|Motto(s): "Working To Be Your Community of Choice"|
Location of Puyallup, Washington
|Named for||Puyallup tribe|
|o Total||14.04 sq mi (36.36 km2)|
|o Land||13.93 sq mi (36.08 km2)|
|o Water||0.11 sq mi (0.28 km2)|
|Elevation||46 ft (14 m)|
|o Estimate (2017)||41,001|
|o Density||2,657.7/sq mi (1,026.1/km2)|
|Time zone||UTC-8 (Pacific (PST))|
|o Summer (DST)||UTC-7 (PDT)|
|GNIS feature ID||1533368|
Puyallup, Washington ( pew-AL-?p or pew-AWL-?p) is a city in Pierce County, Washington, about 10 miles (16 km) southeast of Tacoma and 35 miles (56 km) south of Seattle. The population was 37,022 at the 2010 Census and the Washington State Office of Financial Management estimated the 2014 population at 38,670. Named after the Puyallup Tribe of Native Americans, Puyallup means "the generous people". It is also home to the Washington State Fair, the state's main fair.
In 1833, The Puyallup Valley was a maze of creeks and old forest growth. It was subjected to frequent floods and massive log jams from the meandering river. The first white settlers were part of the first wagon train to cross the Cascades at Naches Pass in 1853. Native Americans numbered about 2,000 in what is now the Puyallup Valley in the 1830s and 1840s. The first European settlers arrived in the 1850s. In 1877, Ezra Meeker platted a townsite and named it Puyallup after the local Puyallup Indian tribes. The town grew rapidly throughout the 1880s and was incorporated in 1890, the first mayor being Ezra Meeker. The turn of the 20th century brought change to the valley with the growth of nearby Tacoma and the interurban rail lines. The Western Washington Fairgrounds were developed giving local farmers a place to exhibit their crops and livestock. During the early part of World War II, the fairgrounds were part of Camp Harmony, a temporary Japanese American internment camp for more than 7,000 detainees, most of whom were American citizens. Subsequently, they were moved to the Minidoka relocation center near Twin Falls, Idaho.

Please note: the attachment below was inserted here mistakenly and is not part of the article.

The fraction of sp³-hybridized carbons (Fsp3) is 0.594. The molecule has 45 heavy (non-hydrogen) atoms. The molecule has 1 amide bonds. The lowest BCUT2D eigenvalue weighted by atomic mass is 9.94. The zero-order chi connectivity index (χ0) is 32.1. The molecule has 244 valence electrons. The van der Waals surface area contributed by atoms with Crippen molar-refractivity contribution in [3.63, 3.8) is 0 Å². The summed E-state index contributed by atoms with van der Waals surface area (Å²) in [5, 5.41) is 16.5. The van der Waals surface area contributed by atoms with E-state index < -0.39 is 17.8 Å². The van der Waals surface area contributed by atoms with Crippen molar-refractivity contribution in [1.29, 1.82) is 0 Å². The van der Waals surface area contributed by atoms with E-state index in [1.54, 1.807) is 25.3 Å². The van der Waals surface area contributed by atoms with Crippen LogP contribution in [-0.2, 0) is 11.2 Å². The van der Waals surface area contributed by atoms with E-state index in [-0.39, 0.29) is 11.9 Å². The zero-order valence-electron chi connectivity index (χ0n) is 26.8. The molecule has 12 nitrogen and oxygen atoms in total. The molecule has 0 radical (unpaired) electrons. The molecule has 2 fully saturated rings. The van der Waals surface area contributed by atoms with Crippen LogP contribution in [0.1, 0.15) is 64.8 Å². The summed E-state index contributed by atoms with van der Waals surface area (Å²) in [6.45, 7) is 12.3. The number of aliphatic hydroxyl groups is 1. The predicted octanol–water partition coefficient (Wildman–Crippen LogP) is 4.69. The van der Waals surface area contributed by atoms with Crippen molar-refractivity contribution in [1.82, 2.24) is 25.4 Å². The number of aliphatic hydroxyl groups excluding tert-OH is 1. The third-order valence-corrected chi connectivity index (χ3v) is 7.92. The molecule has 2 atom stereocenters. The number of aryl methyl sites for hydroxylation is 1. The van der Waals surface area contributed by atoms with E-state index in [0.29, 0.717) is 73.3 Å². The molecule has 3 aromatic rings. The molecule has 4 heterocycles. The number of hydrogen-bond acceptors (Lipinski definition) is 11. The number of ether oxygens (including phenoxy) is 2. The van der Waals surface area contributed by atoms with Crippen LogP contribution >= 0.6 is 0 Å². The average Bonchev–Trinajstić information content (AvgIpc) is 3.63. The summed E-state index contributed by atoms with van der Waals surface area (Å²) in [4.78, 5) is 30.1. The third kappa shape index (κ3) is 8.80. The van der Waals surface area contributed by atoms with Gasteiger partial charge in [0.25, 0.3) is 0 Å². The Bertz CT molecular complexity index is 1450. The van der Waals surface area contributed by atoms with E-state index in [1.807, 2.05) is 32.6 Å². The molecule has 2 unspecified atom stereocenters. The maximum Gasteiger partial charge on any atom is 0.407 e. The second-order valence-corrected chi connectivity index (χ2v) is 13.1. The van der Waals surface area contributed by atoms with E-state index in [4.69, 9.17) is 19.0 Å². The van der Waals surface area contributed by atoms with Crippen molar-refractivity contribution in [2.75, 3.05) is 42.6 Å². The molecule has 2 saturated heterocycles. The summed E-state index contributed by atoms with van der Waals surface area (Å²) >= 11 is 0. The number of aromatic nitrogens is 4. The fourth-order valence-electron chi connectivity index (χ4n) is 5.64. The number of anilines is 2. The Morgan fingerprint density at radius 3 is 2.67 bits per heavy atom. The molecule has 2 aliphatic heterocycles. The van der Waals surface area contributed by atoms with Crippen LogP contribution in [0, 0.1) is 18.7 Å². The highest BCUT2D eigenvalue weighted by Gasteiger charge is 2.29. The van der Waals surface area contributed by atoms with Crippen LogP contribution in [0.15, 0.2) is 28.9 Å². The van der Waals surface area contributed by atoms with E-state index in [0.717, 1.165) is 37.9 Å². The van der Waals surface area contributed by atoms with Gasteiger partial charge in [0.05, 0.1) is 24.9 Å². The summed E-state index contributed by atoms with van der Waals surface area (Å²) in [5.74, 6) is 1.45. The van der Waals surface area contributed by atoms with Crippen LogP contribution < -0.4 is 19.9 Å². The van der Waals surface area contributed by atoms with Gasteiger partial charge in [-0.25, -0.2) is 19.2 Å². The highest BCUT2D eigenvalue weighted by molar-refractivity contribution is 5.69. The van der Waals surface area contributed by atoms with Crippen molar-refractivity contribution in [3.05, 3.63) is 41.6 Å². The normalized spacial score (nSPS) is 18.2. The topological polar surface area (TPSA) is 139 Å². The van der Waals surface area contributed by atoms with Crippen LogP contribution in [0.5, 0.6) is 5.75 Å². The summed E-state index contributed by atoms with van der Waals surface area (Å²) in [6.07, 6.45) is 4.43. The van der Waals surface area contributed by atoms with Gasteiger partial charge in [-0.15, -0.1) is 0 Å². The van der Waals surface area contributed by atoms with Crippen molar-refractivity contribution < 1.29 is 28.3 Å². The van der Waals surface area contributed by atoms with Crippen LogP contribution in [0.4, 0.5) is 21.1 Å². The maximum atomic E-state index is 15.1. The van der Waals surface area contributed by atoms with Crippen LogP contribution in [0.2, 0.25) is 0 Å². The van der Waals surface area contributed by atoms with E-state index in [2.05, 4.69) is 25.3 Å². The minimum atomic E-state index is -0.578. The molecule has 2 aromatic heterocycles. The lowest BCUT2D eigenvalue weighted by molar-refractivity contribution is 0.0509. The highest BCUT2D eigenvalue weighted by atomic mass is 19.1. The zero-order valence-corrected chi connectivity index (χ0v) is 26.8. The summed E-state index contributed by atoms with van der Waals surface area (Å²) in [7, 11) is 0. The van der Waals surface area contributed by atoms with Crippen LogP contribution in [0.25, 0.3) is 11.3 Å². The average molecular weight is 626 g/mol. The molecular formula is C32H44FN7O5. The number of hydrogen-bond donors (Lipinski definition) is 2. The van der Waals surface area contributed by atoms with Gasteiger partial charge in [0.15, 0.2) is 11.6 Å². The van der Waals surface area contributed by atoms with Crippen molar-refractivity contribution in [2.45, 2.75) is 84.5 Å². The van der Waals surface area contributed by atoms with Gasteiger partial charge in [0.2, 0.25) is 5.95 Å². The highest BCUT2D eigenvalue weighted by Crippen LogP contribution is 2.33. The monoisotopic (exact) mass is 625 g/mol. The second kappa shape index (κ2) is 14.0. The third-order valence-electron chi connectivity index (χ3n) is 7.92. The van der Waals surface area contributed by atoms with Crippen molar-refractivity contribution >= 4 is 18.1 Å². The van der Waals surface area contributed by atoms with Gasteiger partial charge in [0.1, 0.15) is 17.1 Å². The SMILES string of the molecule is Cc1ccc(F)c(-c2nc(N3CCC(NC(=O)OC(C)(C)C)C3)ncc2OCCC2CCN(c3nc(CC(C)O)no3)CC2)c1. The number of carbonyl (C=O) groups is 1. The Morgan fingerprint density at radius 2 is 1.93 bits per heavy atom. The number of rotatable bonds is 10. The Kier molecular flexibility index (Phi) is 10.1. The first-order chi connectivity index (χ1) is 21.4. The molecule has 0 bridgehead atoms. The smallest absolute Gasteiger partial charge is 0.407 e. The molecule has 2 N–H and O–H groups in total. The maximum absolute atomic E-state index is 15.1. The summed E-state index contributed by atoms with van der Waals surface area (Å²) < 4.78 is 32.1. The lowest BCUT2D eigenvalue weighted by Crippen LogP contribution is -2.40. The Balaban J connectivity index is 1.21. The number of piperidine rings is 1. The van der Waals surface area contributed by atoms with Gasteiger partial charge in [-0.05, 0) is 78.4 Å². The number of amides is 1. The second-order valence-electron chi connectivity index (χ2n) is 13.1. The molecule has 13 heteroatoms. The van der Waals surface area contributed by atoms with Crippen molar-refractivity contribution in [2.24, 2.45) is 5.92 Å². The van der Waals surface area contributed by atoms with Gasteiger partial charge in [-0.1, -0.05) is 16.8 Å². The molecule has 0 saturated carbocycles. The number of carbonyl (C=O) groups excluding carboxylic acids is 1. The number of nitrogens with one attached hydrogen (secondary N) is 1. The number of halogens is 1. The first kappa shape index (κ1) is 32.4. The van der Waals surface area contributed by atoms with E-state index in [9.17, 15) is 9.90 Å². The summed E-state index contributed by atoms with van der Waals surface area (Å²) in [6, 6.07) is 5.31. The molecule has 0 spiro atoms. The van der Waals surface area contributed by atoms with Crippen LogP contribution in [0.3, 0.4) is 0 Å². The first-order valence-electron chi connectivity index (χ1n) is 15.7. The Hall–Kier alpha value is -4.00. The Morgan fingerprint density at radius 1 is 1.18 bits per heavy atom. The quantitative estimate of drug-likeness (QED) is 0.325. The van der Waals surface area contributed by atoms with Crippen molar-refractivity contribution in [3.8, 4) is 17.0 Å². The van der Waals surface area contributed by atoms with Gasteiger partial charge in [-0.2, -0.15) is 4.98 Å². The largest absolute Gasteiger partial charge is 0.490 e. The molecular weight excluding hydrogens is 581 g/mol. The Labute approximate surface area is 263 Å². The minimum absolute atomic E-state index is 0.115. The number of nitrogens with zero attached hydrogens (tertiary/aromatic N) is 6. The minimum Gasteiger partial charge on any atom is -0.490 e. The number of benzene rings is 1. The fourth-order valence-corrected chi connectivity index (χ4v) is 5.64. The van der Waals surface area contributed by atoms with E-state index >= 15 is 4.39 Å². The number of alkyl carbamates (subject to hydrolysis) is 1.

Puyallup is located at (47.1757,-122.2936).
According to the United States Census Bureau, the city has a total area of 14.04 square miles (36.36 km2), of which 13.93 square miles (36.08 km2) is land and 0.11 square miles (0.28 km2) is water, mainly consisting of the Puyallup River estuary.
Puyallup is 12.2 mi² (31.6 km²), As it is bordered largely by unincorporated Pierce County. The closest neighbors include the city of Sumner to the northeast, Fife and Edgewood to the north, Tacoma to the northwest, Summit and Midland to the west, South Hill, Graham and Frederickson to the south, McMillin and Orting to the southeast, and Alderton to the east.
Downtown and the valley neighborhoods of Puyallup would likely be damaged or destroyed in a moderate or large eruption of nearby Mount Rainier.
Puyallup experiences an Oceanic climate (Köppen classification: Csb). Winters are cool and wet. High temperatures average in the mid to upper 40s, with lows near freezing. The surrounding hills (averaging 500 feet (150 m) above sea level) often experience the extremes of winter, with lows below freezing more often, and higher snowfall amounts. Snowfall is rare, and often only occurs on a few days a year, sometimes as early as November, and as late as April. Spring brings less rain, and more mild temperatures, with highs regularly in the mid 50s (12-14 C), to around 60 (15 C). Spring often records the first 70 F (21 C) mark. Summers are warm and dry, with highs in the 70s most days. Many days can max out in the 80s, and sometimes the 90s. 100 F (37.7 C) readings happen very rarely; On July 29, 2009, during a prolonged period of hot weather, Puyallup recorded a reading of 105 F (40.5 C), the warmest since records have been kept. Summer thunderstorms happen occasionally, but are often isolated and rarely (if ever) severe. Storms often roll off the Cascades, and into the surrounding areas. Often, these storms are a result of warm moist air from monsoons in the southwestern United States. Summer is warmest in July and August, and occasionally September. By October and the fall season, temperatures begin to tumble and rain begins to pick up.